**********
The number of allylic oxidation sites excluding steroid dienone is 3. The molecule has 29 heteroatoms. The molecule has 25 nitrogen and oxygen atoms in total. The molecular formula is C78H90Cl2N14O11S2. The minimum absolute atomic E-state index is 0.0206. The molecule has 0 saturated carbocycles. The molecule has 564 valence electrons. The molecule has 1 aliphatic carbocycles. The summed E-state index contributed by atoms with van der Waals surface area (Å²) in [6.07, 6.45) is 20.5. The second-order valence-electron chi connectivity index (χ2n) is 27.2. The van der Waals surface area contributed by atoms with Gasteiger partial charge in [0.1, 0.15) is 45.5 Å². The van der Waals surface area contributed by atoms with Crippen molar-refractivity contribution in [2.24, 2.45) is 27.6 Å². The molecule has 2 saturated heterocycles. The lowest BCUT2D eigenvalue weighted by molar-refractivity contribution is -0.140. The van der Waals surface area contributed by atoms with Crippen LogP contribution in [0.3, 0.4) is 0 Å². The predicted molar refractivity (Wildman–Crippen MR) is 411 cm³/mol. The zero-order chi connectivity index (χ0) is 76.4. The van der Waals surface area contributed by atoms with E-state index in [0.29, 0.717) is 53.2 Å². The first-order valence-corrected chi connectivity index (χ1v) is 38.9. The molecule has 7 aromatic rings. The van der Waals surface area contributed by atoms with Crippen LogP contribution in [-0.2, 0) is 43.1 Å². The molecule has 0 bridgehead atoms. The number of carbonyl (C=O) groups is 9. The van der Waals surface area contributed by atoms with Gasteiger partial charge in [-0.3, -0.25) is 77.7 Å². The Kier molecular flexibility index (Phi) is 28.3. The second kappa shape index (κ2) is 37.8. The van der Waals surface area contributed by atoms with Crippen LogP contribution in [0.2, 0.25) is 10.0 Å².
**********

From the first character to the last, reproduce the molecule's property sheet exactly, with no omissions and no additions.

The number of allylic oxidation sites excluding steroid dienone is 3. The molecule has 29 heteroatoms. The molecule has 25 nitrogen and oxygen atoms in total. The molecular formula is C78H90Cl2N14O11S2. The minimum absolute atomic E-state index is 0.0206. The molecule has 0 saturated carbocycles. The molecule has 564 valence electrons. The molecule has 1 aliphatic carbocycles. The summed E-state index contributed by atoms with van der Waals surface area (Å²) in [6.07, 6.45) is 20.5. The second-order valence-electron chi connectivity index (χ2n) is 27.2. The van der Waals surface area contributed by atoms with Gasteiger partial charge in [0.1, 0.15) is 45.5 Å². The van der Waals surface area contributed by atoms with Crippen molar-refractivity contribution in [2.24, 2.45) is 27.6 Å². The molecule has 2 saturated heterocycles. The lowest BCUT2D eigenvalue weighted by molar-refractivity contribution is -0.140. The van der Waals surface area contributed by atoms with Crippen LogP contribution in [0.3, 0.4) is 0 Å². The predicted molar refractivity (Wildman–Crippen MR) is 411 cm³/mol. The zero-order chi connectivity index (χ0) is 76.4. The van der Waals surface area contributed by atoms with E-state index in [0.29, 0.717) is 53.2 Å². The first-order valence-corrected chi connectivity index (χ1v) is 38.9. The molecule has 7 aromatic rings. The van der Waals surface area contributed by atoms with Crippen LogP contribution in [-0.2, 0) is 43.1 Å². The molecule has 0 bridgehead atoms. The number of carbonyl (C=O) groups is 9. The van der Waals surface area contributed by atoms with Gasteiger partial charge in [-0.3, -0.25) is 77.7 Å². The Kier molecular flexibility index (Phi) is 28.3. The second kappa shape index (κ2) is 37.8. The van der Waals surface area contributed by atoms with Crippen LogP contribution in [0.2, 0.25) is 10.0 Å².